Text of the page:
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Sleep Hygiene Tips to Reduce Breast Cancer Risk

Dr. Margaret Lewin's Tips for Healthy Sleep

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Updated November 12, 2009

Written or reviewed by a board-certified physician. See About.com's Medical Review Board.

Getting enough sleep is good for your body, and may help reduce your risk for developing breast cancer. Your body needs to sleep in a cool, dark room so that it can produce natural melatonin. Melatonin can suppress estrogen, a hormone that fuels 80% of all breast cancers. Better sleep means you have less circulating estrogens, and the growth of any breast cancer cells slows down. It's clear then, that a solid night's sleep is good for you. But suppose you have trouble going to sleep or staying asleep? Changing your bedtime routine and sleep hygiene can help.

Set The Stage For Better Sleep

Dr. Margaret Lewin, the Medical Director of Cinergy Health, has several tips to improve your sleep hygiene:

  • Develop some type of bedtime ritual to prepare for sleep - try a warm bath or shower, or a glass of milk (preferably warm, to enhance the release of tryptophan - a natural sleep-inducing amino acid).
  • Darken your bedroom. If you use a night-light, make it small, dim, and out of your direct line of sight.
  • Keep your bedroom cool.
  • If noises keep you awake, use earplugs or white noise.
  • Although comforting, pets on your bed may interfere with sleep - try to sleep without pets.
  • If you're kept awake by the stress of the coming day and incomplete work, take the time (before your bedtime ritual) to write down a schedule for completing the next day's assignments - working around the time you need for a good night's sleep.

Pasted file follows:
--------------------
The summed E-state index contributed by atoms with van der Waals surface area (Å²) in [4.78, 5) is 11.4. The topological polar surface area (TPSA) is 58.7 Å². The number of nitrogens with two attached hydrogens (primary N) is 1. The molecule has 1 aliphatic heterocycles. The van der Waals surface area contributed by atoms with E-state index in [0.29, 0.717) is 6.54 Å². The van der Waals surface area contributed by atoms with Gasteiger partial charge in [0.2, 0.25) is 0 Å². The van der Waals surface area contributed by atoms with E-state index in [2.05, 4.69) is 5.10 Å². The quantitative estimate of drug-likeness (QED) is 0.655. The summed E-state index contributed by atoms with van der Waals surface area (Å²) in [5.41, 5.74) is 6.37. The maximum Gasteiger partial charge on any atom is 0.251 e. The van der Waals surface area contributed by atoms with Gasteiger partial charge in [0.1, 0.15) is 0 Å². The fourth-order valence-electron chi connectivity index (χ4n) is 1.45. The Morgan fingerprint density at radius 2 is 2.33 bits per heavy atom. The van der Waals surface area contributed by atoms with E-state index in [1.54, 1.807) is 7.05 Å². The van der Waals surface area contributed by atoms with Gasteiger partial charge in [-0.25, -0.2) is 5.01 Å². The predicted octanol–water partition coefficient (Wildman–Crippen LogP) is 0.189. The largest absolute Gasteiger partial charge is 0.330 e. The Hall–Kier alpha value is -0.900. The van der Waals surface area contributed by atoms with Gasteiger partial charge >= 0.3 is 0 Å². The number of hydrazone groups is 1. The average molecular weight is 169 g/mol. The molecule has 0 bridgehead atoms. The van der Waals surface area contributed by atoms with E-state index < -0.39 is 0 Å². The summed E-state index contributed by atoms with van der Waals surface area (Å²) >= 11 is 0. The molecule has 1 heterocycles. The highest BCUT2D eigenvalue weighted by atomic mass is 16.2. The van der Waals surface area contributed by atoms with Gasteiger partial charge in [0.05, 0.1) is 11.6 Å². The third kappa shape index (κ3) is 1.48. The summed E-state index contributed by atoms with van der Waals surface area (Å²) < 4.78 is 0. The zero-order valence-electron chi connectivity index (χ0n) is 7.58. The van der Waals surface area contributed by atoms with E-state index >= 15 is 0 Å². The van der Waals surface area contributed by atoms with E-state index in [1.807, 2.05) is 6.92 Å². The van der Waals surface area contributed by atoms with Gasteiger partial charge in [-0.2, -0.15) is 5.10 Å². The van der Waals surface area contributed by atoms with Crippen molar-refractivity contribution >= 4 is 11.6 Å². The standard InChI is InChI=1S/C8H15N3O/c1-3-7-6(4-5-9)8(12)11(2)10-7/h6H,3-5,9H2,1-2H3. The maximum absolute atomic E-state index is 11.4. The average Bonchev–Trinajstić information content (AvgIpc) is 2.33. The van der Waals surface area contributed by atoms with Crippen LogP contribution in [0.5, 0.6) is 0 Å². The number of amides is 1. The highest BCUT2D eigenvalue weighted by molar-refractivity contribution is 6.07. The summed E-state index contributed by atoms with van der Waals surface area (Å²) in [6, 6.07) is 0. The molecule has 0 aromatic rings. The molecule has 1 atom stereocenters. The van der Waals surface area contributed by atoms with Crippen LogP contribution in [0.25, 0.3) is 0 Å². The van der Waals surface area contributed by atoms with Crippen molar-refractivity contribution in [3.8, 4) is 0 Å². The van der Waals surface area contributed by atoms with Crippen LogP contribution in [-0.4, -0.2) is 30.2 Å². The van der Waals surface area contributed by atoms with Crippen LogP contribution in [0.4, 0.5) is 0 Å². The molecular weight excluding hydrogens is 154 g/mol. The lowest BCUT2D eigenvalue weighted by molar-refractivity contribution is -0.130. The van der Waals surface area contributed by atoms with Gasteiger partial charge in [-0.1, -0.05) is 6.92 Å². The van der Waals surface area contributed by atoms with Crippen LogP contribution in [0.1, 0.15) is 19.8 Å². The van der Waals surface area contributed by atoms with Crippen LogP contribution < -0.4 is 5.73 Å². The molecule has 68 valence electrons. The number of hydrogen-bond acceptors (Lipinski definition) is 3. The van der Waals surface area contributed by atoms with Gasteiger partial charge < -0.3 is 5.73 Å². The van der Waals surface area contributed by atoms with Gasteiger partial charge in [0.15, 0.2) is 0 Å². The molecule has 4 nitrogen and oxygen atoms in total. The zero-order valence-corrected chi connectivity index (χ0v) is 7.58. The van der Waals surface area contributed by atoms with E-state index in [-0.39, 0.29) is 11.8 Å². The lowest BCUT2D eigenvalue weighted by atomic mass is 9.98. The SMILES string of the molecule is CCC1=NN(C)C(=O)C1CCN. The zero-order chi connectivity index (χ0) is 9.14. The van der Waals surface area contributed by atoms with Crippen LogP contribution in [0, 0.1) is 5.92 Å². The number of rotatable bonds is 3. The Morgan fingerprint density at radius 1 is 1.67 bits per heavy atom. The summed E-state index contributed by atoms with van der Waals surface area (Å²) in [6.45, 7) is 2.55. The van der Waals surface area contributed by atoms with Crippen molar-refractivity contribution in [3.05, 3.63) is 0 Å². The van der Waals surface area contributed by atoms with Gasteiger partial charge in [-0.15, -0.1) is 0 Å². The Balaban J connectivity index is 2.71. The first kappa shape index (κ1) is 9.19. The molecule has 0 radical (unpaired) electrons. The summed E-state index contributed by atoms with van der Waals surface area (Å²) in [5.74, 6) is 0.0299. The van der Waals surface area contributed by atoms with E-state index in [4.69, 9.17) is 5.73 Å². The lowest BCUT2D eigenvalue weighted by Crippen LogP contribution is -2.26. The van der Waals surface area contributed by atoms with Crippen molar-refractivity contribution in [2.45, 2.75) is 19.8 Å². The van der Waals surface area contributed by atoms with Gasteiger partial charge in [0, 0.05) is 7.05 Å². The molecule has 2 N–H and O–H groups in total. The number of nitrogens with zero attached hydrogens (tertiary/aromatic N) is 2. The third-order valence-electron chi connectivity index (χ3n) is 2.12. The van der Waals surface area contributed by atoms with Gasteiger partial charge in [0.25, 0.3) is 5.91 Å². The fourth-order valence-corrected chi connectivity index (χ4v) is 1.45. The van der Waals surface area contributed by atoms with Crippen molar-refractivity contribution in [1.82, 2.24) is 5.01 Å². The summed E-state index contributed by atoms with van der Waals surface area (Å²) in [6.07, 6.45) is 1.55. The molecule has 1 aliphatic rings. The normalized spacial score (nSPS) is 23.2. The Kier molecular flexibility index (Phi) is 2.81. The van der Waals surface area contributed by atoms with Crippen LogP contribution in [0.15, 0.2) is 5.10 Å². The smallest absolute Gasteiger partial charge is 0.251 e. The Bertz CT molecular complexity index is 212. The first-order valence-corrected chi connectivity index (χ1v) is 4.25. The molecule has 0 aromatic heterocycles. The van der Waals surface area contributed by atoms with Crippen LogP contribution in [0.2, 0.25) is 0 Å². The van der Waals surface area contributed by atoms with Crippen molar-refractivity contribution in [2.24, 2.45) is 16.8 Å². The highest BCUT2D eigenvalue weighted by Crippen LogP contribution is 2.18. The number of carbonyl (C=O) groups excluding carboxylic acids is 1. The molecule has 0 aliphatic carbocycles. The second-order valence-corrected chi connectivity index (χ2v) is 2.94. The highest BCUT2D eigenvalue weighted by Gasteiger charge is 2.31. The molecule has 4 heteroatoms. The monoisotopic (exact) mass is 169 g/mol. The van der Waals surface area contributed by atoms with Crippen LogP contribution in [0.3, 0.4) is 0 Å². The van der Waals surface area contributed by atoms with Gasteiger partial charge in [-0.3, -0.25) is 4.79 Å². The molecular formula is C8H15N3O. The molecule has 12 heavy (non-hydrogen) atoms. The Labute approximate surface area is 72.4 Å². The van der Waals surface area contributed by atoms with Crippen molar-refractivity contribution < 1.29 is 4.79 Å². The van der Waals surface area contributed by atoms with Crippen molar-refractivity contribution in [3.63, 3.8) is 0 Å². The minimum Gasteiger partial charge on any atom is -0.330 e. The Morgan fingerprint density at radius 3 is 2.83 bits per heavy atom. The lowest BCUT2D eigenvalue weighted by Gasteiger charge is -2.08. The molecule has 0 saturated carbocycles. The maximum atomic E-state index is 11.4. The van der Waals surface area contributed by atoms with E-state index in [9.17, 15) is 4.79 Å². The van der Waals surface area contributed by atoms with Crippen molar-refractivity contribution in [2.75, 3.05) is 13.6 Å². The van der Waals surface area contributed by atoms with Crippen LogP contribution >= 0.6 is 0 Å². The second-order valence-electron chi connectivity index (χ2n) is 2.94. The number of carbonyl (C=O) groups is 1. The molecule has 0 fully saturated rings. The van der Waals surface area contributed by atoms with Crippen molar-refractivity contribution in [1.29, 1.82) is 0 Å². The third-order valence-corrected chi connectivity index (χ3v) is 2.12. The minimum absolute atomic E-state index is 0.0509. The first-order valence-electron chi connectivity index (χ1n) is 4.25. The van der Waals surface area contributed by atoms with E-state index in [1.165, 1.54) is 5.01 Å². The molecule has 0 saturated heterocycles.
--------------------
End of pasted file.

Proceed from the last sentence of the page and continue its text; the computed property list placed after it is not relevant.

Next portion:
• Use your bed only for sleep and sex - not for snacking, TV watching, or reading. If you must read yourself to sleep, make sure the light can be turned off without getting out of bed, and avoid exciting page-turners.
  • Avoid stimulants such as caffeine and nicotine after dinner. Many people find they must limit caffeine to breakfast only.
  • Alcohol and marijuana may help you fall asleep, but they are associated with frequent awakenings and actually interfere with a good night's sleep. Don't use alcohol and marijuana as sleep aids.

Dr. Lewin added, "We all know that a good night's sleep makes the next day - with its exhausting activities and stresses - much more tolerable. But whether we can attribute increased cancer risk to sleep patterns (and whether modifying those patterns can lower risk) is a question of significant import." Research on the relationship between sleep and cancer risk still needs to be done, but she says, "but it's clear that we all feel better when we sleep well."

Sources:

Personal correspondence with Margaret Lewin, MD, FACP, Medical Director, Cinergy Health, November 5, 2009.

Sleep duration and the risk of breast cancer: the Ohsaki Cohort Study. Kakizaki M, Kuriyama S, Sone T, Ohmori-Matsuda K, Hozawa A, Nakaya N, Fukudo S, Tsuji I. Br J Cancer. 2008 Nov 4;99(9):1502-5. Epub 2008 Sep 23.

Shift work, chronodisruption and cancer? Erren TC, Morfeld P, Stork J, Knauth P, von Mülmann MJ, Breitstadt R, Müller U, Emmerich M, Piekarski C. Scand J Work Environ Health. 2009 Jan;35(1):74-9.

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